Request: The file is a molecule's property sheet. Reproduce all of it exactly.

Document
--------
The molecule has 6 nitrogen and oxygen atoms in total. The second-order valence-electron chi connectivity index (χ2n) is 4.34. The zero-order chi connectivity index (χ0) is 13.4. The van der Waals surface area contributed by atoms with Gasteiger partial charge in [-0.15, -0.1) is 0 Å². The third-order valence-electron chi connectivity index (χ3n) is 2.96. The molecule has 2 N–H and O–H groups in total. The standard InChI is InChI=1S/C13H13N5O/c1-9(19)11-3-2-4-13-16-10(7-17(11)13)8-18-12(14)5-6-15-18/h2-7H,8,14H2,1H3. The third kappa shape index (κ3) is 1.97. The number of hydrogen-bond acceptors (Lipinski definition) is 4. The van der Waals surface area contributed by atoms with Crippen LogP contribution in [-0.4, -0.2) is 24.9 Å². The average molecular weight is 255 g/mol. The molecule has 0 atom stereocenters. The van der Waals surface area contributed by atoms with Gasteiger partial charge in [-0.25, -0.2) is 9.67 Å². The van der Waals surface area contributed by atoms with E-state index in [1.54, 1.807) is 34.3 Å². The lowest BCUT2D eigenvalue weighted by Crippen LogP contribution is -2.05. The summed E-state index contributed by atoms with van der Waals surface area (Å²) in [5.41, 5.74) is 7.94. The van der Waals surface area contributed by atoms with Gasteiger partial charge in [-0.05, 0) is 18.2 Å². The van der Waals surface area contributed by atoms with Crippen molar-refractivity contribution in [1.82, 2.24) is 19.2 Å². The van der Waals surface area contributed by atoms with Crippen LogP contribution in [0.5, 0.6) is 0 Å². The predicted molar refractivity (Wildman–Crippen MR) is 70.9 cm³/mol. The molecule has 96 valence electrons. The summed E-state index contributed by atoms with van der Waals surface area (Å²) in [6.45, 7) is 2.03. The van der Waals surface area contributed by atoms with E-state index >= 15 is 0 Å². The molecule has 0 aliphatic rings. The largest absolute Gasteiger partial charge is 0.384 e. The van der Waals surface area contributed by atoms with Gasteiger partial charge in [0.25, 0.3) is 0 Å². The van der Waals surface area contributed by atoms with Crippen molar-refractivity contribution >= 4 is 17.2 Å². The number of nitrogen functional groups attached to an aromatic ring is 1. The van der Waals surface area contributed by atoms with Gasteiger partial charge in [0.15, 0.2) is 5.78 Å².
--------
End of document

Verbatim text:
The molecule has 6 nitrogen and oxygen atoms in total. The second-order valence-electron chi connectivity index (χ2n) is 4.34. The zero-order chi connectivity index (χ0) is 13.4. The van der Waals surface area contributed by atoms with Gasteiger partial charge in [-0.15, -0.1) is 0 Å². The third-order valence-electron chi connectivity index (χ3n) is 2.96. The molecule has 2 N–H and O–H groups in total. The standard InChI is InChI=1S/C13H13N5O/c1-9(19)11-3-2-4-13-16-10(7-17(11)13)8-18-12(14)5-6-15-18/h2-7H,8,14H2,1H3. The third kappa shape index (κ3) is 1.97. The number of hydrogen-bond acceptors (Lipinski definition) is 4. The van der Waals surface area contributed by atoms with Crippen LogP contribution in [-0.4, -0.2) is 24.9 Å². The average molecular weight is 255 g/mol. The molecule has 0 atom stereocenters. The van der Waals surface area contributed by atoms with Gasteiger partial charge in [-0.25, -0.2) is 9.67 Å². The van der Waals surface area contributed by atoms with E-state index in [1.54, 1.807) is 34.3 Å². The lowest BCUT2D eigenvalue weighted by Crippen LogP contribution is -2.05. The summed E-state index contributed by atoms with van der Waals surface area (Å²) in [5.41, 5.74) is 7.94. The van der Waals surface area contributed by atoms with Gasteiger partial charge in [-0.05, 0) is 18.2 Å². The van der Waals surface area contributed by atoms with Crippen molar-refractivity contribution in [1.82, 2.24) is 19.2 Å². The van der Waals surface area contributed by atoms with Crippen LogP contribution in [0.5, 0.6) is 0 Å². The predicted molar refractivity (Wildman–Crippen MR) is 70.9 cm³/mol. The molecule has 96 valence electrons. The summed E-state index contributed by atoms with van der Waals surface area (Å²) in [6.45, 7) is 2.03. The van der Waals surface area contributed by atoms with E-state index >= 15 is 0 Å². The molecule has 0 aliphatic rings. The largest absolute Gasteiger partial charge is 0.384 e. The van der Waals surface area contributed by atoms with Gasteiger partial charge in [0.25, 0.3) is 0 Å². The van der Waals surface area contributed by atoms with Crippen molar-refractivity contribution >= 4 is 17.2 Å². The number of nitrogen functional groups attached to an aromatic ring is 1. The van der Waals surface area contributed by atoms with Gasteiger partial charge in [0.15, 0.2) is 5.78 Å².